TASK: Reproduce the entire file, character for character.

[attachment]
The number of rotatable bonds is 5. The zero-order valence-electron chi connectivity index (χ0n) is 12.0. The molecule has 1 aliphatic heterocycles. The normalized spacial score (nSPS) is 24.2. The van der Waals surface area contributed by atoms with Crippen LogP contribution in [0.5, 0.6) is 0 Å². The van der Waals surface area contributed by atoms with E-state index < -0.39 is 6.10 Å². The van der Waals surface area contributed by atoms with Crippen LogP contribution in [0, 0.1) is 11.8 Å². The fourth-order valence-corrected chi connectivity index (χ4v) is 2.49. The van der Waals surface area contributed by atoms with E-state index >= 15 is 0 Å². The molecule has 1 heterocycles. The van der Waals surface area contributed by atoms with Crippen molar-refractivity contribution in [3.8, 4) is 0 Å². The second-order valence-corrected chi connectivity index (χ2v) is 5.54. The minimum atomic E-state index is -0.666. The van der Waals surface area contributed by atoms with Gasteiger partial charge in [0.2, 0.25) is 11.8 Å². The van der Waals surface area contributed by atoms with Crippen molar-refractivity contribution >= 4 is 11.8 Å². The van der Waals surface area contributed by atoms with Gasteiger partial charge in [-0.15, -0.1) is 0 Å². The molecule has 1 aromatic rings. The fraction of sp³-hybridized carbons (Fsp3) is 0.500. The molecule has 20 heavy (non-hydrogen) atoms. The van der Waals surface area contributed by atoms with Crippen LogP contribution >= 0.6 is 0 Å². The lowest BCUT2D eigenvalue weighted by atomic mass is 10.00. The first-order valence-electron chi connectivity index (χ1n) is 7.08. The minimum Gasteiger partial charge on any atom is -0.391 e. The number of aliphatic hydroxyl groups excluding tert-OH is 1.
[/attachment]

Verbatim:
The number of rotatable bonds is 5. The zero-order valence-electron chi connectivity index (χ0n) is 12.0. The molecule has 1 aliphatic heterocycles. The normalized spacial score (nSPS) is 24.2. The van der Waals surface area contributed by atoms with Crippen LogP contribution in [0.5, 0.6) is 0 Å². The van der Waals surface area contributed by atoms with E-state index < -0.39 is 6.10 Å². The van der Waals surface area contributed by atoms with Crippen LogP contribution in [0, 0.1) is 11.8 Å². The fourth-order valence-corrected chi connectivity index (χ4v) is 2.49. The van der Waals surface area contributed by atoms with E-state index >= 15 is 0 Å². The molecule has 1 heterocycles. The van der Waals surface area contributed by atoms with Crippen molar-refractivity contribution in [3.8, 4) is 0 Å². The second-order valence-corrected chi connectivity index (χ2v) is 5.54. The minimum atomic E-state index is -0.666. The van der Waals surface area contributed by atoms with Gasteiger partial charge in [0.2, 0.25) is 11.8 Å². The van der Waals surface area contributed by atoms with Crippen molar-refractivity contribution >= 4 is 11.8 Å². The van der Waals surface area contributed by atoms with Gasteiger partial charge in [-0.15, -0.1) is 0 Å². The molecule has 1 aromatic rings. The fraction of sp³-hybridized carbons (Fsp3) is 0.500. The molecule has 20 heavy (non-hydrogen) atoms. The van der Waals surface area contributed by atoms with Crippen LogP contribution >= 0.6 is 0 Å². The lowest BCUT2D eigenvalue weighted by atomic mass is 10.00. The first-order valence-electron chi connectivity index (χ1n) is 7.08. The minimum Gasteiger partial charge on any atom is -0.391 e. The number of aliphatic hydroxyl groups excluding tert-OH is 1.